Recent trends that Svensson identifies as imbedded in DH’s situated imagination are viewed in real-world spaces and methodologies; for example, they are all encompassed in the package that is the newly established University of Sussex Humanities Lab. Officially opening this month, the SHL is still developing its first projects, but aims to “re-launch the humanities” through the digital. Their mission statement claims to “re-imagine the humanities” without relying on “inherited disciplinary approaches,” and to this end the Lab is directed by an interdisciplinary team with backgrounds in media studies, philosophy, politics, sociology, performing arts, cultural studies, and coding and algorithms ( But the SHL website also demonstrates the institutional expectation that has shaped the initiative. The £3 million investment demands longevity, and PhDs are the only individuals invited to apply for funded research positions at the Lab, in specific fields of study. Svensson considers the digital humanities lab an ideal model that can bring together different humanistiscopes, but the SHL shows that such a space, whether digital and/or physical, is largely formulated under a policy-driven rule of thumb. The policy itself is not necessarily undesirable, but it certainly limits the DH’s potential explosion in scope and innovation by setting out expectations based on traditional methods of study and evaluation.

As a side note, I’m very much in support of Svensson’s claim that “The [DH] challenge is also one of moving from critical sensibility to creative, if conditioned, making, which often does not come easy to the humanities” (337). His statement reminds me of the irony that when bridging the “two cultures” in a humanities lab, the humanists are often viewed as bring the creative element to the more structured workspace traditionally favored by the scientific community. However, except for specific programs such as creative writing degrees, we could argue that the humanities often find it difficult to integrate the creative into the academic. This is of course a gross generalization, but I think it’s worth considering the fact that the humanities still largely consists of disciplines defined by strict practices, making it all the more bizarre that humanists are viewed as compellingly more creative forces when undertaking work with STEM collaborators.

Works Cited:

Svensson, Patrik. 2015. “The Humanistiscope—Exploring the Situatedness of Humanities Infrastructure.” In Between Humanities and the Digital, eds. Patrik Svensson and David Theo Goldberg, 337-353. Cambridge, MA: MIT Press, 2015.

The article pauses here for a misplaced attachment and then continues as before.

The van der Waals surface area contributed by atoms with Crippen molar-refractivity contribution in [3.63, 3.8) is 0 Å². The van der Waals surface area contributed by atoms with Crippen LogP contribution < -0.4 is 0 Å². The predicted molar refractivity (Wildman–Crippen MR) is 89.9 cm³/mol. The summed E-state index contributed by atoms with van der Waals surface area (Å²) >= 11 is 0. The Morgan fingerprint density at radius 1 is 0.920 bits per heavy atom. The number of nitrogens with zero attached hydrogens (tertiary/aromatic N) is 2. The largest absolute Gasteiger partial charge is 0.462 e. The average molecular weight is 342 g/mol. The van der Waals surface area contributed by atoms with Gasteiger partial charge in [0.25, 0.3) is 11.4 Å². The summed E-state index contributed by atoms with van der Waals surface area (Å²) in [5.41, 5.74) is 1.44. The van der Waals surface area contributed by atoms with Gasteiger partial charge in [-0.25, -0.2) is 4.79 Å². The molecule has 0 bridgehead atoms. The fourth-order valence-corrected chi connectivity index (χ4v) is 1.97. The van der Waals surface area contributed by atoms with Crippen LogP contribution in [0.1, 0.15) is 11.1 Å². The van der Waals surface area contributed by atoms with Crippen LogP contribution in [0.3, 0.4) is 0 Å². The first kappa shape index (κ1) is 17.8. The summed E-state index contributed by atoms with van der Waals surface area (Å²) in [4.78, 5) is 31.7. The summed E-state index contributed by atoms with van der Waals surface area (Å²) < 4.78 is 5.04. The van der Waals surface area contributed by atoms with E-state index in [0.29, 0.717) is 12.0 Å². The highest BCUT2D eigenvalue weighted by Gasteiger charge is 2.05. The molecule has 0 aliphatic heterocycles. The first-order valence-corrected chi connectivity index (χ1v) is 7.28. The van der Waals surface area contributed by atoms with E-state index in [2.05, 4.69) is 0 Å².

Schultheis Post 4: Ramsay and Earhart


Over the last four weeks, I’ve strongly advocated for a DH centered around activism, yet to blithely consider DH a field/hermeneutic/epistemology/#chooseyourownadventure that is capable of challenging and changing existing oppressive ideologies without also considering, what Stephen Ramsay describes as, “the way digital humanities does or does not engage with cultural criticism”—is criminally myopic (my emphasis). Ramsay’s “Why I’m In It” addresses a number of concerns that we have been circling around this semester: particularly, the fear of a DH subsumed into the current academic institution. Foregrounding his post with the work of Alan Liu, Ramsay takes on the question of whether DH-ers are “channel[ing], advanc[ing], or resist[ing]” institutions and corporations in order to do their research or make their products. He is correct that this is a “book-length question,” but I have the short answer: it’s all three. I don’t mean to be flippant; it’s an important question that’s well worth the time to research (and I’m sure Ramsay’s future book will make clear that all three are at work), but if we begin taking part in conversations that describe DH as if it is in some sort of binary, we’re doomed. Be cognizant of Ramsay’s question. Be ready to think long and hard over it, but let’s move beyond unconsciously (or consciously) appropriating deconstructionist hierarchies and Foucauldian power dynamics. Instead, I’d like to see critics embrace what Rebecca Bushnell calls in another context, “functional ambivalence”: the ability to see that a particular tendency “always allow[s] for the realization of an opposite one, without undermining or effacing itself in turn” (19). In the end analyzing this paradox is crucial for understanding DH’s relationship to culture and its role within academia, and I hope it’s a principal issue in Ramasy’s work on this question.

Earhart and HaCSS: